The last-ever Corvette C6 rolled off the assembly line at Bowling Green this week. They made 215,100 of them since 2005. It will be missed. Its Chevrolet Cobalt-inspired interior will not. Meanwhile, the plant is prepping for bigger and better things.
The state of Kentucky has coughed up $7.5 million in tax incentives for a future $131 million expansion of General Motors' Bowling Green plant for the next-generation Corvette. GM, angling for more, continues to play coy with the media.
We're expecting to see the real thing in 2013 or 2014. But in the meantime this design student-penned concept envisions what the C6-replacing C7 Corvette could look like, adapting traditional design cues to more modern proportions.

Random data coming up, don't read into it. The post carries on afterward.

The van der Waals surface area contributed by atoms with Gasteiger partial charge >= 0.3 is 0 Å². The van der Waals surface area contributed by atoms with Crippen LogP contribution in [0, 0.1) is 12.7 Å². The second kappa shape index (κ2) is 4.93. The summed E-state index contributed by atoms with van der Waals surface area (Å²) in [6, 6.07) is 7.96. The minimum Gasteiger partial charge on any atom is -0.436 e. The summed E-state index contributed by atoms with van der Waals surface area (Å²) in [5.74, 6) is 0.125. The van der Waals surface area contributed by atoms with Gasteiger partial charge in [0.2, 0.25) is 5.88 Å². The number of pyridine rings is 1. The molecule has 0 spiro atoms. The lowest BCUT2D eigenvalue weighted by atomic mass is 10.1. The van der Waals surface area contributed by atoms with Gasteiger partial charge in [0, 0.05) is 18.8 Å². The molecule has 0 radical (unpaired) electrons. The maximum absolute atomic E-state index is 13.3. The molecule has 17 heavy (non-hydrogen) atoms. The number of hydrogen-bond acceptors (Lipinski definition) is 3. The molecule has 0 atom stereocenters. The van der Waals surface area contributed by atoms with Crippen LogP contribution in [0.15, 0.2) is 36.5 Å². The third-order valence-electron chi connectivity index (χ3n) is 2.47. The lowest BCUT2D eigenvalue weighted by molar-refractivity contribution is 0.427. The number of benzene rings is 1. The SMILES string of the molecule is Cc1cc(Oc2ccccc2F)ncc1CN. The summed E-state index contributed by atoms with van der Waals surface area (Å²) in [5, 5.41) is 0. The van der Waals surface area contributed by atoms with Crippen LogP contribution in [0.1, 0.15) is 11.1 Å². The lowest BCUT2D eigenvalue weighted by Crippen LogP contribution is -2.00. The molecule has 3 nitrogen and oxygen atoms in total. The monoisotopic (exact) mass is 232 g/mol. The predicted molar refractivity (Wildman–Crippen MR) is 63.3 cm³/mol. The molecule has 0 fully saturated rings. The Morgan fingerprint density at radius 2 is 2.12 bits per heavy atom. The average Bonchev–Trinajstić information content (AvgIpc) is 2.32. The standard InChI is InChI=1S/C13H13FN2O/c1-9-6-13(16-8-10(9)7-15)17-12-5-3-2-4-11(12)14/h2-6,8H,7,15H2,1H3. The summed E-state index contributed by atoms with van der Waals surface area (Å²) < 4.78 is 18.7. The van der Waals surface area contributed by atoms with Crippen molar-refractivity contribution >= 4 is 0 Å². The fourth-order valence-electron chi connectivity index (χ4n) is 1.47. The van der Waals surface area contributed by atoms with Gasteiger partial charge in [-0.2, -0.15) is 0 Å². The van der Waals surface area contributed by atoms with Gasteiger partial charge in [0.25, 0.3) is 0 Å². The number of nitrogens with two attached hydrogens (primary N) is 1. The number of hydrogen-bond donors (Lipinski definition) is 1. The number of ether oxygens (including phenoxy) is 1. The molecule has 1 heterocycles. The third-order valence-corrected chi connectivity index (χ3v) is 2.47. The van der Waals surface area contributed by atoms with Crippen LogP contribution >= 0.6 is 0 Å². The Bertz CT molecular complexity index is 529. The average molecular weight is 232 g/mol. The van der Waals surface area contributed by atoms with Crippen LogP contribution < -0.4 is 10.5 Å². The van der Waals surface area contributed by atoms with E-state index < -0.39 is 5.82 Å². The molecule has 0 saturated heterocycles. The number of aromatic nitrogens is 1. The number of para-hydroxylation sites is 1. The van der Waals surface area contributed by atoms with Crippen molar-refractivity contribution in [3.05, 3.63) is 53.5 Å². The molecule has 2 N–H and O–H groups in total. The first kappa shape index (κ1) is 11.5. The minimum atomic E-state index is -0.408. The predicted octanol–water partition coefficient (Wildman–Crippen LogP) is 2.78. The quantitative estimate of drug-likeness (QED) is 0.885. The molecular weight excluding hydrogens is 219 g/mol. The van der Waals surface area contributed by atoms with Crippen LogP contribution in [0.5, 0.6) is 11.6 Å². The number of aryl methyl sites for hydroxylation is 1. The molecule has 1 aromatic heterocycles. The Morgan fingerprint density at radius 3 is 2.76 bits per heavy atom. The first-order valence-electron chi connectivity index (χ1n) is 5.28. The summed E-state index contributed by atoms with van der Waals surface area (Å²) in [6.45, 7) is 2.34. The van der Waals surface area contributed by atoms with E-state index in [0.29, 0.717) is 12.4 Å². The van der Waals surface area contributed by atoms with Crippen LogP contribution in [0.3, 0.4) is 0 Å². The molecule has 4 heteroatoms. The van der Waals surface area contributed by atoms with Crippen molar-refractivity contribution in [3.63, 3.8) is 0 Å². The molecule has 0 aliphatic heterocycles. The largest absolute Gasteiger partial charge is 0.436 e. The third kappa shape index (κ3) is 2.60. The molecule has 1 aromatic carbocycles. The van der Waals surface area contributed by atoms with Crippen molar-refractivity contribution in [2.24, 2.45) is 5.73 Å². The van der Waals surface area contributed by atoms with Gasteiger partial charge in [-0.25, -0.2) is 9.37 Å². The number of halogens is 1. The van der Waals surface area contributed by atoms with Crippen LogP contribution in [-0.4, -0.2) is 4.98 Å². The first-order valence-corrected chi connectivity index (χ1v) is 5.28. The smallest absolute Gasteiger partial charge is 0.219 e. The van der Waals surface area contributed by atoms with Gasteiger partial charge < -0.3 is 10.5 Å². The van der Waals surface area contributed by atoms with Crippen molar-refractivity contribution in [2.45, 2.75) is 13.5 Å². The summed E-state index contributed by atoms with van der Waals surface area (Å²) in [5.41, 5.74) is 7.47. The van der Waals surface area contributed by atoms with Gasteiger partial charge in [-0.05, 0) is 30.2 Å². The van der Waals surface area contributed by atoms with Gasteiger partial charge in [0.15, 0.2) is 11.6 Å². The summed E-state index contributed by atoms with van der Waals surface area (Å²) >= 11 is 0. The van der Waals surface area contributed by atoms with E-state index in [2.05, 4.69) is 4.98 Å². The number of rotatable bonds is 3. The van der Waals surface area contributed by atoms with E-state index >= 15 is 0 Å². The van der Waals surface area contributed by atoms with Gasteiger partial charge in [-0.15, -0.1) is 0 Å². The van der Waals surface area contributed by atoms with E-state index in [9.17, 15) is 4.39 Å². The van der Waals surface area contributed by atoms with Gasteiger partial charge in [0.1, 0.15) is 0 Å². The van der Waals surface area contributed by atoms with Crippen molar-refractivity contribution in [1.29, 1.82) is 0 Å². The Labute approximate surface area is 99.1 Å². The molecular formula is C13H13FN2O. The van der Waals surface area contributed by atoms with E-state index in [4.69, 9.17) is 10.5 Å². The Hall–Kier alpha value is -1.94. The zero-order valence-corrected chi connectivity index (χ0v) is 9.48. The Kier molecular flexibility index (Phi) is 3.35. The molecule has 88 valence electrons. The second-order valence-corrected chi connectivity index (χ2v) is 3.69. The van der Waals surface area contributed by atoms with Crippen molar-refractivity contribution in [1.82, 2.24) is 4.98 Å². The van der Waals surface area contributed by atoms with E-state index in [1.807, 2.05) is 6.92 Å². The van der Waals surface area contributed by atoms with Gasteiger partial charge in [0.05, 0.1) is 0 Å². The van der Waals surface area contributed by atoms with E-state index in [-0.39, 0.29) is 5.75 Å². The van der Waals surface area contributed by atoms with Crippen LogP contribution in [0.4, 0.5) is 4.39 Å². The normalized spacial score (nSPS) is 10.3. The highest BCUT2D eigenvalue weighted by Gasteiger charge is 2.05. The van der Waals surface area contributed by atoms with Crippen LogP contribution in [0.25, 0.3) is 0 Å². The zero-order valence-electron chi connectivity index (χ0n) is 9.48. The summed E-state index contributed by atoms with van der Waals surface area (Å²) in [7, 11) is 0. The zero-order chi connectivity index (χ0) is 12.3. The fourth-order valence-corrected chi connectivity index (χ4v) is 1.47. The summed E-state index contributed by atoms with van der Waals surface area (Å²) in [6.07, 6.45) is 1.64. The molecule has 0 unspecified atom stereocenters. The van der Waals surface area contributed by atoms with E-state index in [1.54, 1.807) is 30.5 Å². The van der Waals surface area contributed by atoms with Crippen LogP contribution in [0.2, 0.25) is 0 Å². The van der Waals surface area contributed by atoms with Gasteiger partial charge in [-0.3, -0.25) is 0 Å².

In May, GM filed a trademark application for the word "STINGRAY" with the U.S. Patent and Trademark Office for use on "Motor land vehicles, namely, automobiles." Is Chevy transforming the Corvette into a real split-window Stingray for the seventh generation?
While talking about how he's not going to talk about the next-generation-hybrid-V12-hydrogen-powered C7 Corvette, Tadge Juechter, Corvette's chief engineer, railed on the "hurting" and "sensationalist" auto buff books at last week's annual Corvette C5/C6 gathering. Also, CAFE sucks. [Corvette Blogger]
Yesterday we had the exclusive opportunity to drive the Corvette Stingray concept, GM's latest Transformers star. With a conceptual hybrid powertrain and iPhone app-like downloads, it represents a merger of GM design and technology from the past, present and future.